The AFR Business Summit 2016 carries the thematic title ‘Risk Takers, Growth Makers’. Kate Eriksson muses on what this means for disruptive innovation.


This week, PwC is partnering with the Financial Review for the AFR Business Summit 2016. How the theme, ‘Risk Takers, Growth Makers’, plays out will be interesting because it feels as though Australia has reached a new level of alignment in terms of what the nation needs or is being done. We’re shifting our horizons as the next phase of change begins.

On the approach to Australia’s further innovation and growth, here’s a brief overview of what I believe risk-taking and growth-making will mean, as well as the business models that will most likely bear witness.

Growth makers

  1. Be bolder in their vision, showing leadership and a passion to address problems worth solving, issues of magnitude and impact. This will encourage innovation in terms of how to achieve those goals. In 1962, John F Kennedy announced to his citizens: “We choose to go to the Moon in this decade … that challenge is one that we are willing to accept, one we are unwilling to postpone, and one we intend to win.” (No talk of fuel consumption or regulation.)
  2. Collaborate and co-create. To stay on the curve, growth makers will form new and diverse partnerships and collaborations. (Almost two-thirds of companies that report stronger financial performance say they already actively engage with external sources to gather new ideas for applying emerging technologies.) It will be increasingly important to join with others to accelerate new markets and ecosystems. Four good examples include blockchain, the internet of things, health and identity.
  3. Address stakeholders in broader society. Globally, 82% of CEOs believe they will be measured on more than just financial performance and the highest valuation disruptors are already acting according to this. A sense of purpose not only attracts the best talent to your team, but can win over a whole customer base.
  4. Go global because we live in a globally connected world, because all the major problems to solve are experienced by vast numbers of people, and all our favourite and high-growth digital experiences are global in either their content or the platform that enable them, for example Facebook, eBay, Amazon, or WhatsApp.
  5. Give top talent meaning and flexibility to work in a range of roles, with flexible work hours or periods, and the opportunity to diversify their thinking and experiences.

Risk takers

  1. Measure and report to demonstrate where they are either taking managed risks, or trying new initiatives with the purposes of experimenting or exploring paths that are not well trodden. The word ‘risk’ could be misleading. The new risk is not to take risk alone.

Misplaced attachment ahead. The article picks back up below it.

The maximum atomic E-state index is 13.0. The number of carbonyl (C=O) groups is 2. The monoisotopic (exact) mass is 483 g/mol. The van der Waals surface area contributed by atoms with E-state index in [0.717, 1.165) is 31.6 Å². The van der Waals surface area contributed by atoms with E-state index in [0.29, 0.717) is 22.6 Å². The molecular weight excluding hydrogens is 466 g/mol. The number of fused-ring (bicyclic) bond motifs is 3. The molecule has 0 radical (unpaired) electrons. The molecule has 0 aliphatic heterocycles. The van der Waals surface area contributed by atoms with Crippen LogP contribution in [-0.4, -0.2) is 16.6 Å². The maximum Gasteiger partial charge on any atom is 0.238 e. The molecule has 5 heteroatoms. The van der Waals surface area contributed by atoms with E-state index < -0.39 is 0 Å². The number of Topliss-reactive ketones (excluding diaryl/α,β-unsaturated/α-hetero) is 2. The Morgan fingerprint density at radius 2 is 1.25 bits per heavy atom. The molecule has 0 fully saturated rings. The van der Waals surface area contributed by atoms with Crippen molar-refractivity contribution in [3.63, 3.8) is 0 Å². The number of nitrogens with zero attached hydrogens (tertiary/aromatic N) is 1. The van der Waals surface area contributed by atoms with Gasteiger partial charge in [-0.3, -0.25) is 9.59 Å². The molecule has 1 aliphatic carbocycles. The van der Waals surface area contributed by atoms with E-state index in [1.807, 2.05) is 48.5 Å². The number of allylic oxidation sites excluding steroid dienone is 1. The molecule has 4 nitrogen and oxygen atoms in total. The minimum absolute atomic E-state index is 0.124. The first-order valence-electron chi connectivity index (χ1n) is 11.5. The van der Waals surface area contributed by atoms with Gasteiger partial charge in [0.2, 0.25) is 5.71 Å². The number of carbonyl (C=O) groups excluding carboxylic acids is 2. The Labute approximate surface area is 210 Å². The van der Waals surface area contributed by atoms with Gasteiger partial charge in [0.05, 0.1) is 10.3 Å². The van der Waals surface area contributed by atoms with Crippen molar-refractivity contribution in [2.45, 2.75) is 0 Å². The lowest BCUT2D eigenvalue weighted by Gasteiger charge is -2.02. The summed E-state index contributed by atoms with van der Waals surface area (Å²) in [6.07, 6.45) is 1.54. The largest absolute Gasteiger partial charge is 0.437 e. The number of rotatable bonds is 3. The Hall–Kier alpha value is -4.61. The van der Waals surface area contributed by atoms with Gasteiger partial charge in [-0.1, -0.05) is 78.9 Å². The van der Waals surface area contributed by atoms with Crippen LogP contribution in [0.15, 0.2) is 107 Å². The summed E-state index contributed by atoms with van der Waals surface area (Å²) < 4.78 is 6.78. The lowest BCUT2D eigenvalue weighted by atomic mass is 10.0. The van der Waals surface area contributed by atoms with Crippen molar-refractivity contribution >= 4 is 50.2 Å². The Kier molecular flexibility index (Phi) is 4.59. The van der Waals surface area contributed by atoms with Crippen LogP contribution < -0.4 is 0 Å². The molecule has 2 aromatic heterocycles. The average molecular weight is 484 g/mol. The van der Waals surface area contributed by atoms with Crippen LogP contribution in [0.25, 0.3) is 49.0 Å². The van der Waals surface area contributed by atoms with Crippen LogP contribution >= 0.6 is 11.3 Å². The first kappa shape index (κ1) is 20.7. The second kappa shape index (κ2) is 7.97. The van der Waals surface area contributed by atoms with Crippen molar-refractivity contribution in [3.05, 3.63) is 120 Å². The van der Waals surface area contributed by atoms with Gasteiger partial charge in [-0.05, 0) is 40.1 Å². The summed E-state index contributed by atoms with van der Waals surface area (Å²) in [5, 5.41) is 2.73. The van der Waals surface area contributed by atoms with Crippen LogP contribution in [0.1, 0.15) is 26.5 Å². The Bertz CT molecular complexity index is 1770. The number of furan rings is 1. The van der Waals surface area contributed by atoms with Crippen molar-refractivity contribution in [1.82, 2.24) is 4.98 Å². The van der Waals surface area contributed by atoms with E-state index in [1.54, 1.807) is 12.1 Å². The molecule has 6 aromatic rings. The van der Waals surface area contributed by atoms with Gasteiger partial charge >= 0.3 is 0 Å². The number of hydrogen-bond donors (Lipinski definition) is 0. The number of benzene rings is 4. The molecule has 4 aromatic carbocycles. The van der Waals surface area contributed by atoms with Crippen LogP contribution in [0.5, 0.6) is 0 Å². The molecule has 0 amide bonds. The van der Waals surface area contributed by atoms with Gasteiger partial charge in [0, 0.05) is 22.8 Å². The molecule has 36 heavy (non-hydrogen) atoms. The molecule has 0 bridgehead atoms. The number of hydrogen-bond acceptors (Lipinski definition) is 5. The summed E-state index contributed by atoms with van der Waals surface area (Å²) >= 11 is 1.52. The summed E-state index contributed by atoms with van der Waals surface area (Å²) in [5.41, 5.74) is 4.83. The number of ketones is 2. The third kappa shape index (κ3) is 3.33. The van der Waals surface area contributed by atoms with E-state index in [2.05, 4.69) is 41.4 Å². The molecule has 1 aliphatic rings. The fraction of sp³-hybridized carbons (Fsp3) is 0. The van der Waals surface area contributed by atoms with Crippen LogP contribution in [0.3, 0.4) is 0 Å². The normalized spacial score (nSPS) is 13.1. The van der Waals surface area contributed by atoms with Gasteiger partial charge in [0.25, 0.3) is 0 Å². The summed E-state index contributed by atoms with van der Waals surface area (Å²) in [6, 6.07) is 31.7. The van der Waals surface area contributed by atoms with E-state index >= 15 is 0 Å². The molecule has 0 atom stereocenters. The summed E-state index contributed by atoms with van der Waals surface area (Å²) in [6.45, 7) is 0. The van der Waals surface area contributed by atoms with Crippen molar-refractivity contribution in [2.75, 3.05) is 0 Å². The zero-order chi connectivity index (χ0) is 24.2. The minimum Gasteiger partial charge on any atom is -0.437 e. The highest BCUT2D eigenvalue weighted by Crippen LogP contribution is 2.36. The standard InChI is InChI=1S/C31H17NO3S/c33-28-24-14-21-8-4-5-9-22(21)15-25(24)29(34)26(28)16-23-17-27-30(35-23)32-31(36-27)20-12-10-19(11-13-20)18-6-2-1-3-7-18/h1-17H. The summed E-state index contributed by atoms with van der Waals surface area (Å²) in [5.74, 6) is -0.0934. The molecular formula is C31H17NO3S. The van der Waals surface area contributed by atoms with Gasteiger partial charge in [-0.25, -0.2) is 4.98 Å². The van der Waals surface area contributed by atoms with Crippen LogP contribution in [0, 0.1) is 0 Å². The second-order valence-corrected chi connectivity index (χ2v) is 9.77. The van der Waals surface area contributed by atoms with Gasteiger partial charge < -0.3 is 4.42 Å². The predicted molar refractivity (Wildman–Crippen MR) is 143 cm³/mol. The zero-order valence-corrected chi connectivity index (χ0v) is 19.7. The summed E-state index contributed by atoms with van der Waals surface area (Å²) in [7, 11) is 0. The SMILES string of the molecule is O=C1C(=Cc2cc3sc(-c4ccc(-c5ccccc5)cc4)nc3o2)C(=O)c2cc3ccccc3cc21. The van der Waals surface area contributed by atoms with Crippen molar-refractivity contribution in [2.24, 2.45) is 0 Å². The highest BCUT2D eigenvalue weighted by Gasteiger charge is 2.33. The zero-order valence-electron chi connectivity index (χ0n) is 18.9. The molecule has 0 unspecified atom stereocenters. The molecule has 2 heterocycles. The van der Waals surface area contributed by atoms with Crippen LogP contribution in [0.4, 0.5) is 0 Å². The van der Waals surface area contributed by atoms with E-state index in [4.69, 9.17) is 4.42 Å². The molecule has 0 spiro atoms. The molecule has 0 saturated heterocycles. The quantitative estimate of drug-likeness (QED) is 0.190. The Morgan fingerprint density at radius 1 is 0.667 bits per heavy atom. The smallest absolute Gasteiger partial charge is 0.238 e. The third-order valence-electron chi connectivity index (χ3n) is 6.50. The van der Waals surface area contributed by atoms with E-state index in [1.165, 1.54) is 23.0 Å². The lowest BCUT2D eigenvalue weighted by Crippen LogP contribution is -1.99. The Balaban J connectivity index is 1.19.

2. Pursue innovation with the customer at their heart, despite any regulatory uncertainty at the outset.
  3. Make decisions to stop or wind up areas of business, products or services as new ones emerge through innovation efforts. It’s not possible to move to new cost and service structures such as digital and leave existing cost structures in place. It’s like walking up the stairs with your arms full of boxes: could you keep hold of them all whilst adding more?
  4. More promptly phase out, switch off or replace legacy technology environments that constrain them.
  5. Leverage new and emerging technologies, startups and solutions to reduce the impact of their risk taking. For example leveraging robotics, cyber security, fraud management, pattern matching and data analytics to continuously watch, learn and report when exceptions occur.

Five new business models
and paradigms

New business models will be defined from the work of growth makers and risk takers, because growth will be realised when the multiple factors of experience, technology, channels, partnerships and revenue models combine.

Think of an innovation new proposition like a Rubik’s Cube: we can’t expect to have the changing faces of society, customer behaviours or technology and yet leave the business model side of the cube unchanged. Some examples are:

  1. Subscription models – in which customers pay a fee to access ongoing services. Examples include Netflix, Apple’s iCloud storage, or Dollar Shave Club.
  2. Marketplace, peer to peer – platforms provided by a business where parties can interact with each other, such as eBay, Amazon or Etsy.
  3. Shared economy / access instead of ownership – where customers can obtain the product as a service, without owning it, and where the business doesn’t need to invest in people in order to sell, or products in order to build or buy. Examples include Lyft, Zipcar and 99dresses.
  4. Unique customer experience – where people are willing to use companies because of the experience of interacting with them, even if the product or service is available through channels with the same or reduced price. An example is Tesla, which disrupted the traditional car showroom experience entirely and a subsequent survey showed that 99% of Tesla Model S owners said they would buy one again, the highest result of any car surveyed in years.
  5. The ecosystem – one of the most powerful business models in which a wide variety of customers, partners, products and services are generated around the company ecosystem. For example, Google search, ads, video, and Android devices; or Apple’s iTunes, apps, music, radio, devices, and accessories.

These lists are not meant to be exhaustive – new paradigms, ideas and behaviours are emerging all the time.

How would you define the risk takers and growth makers of the future?



Kate Bennett Eriksson

Kate is a former partner at PwC Australia and was its head of innovation and disruption.

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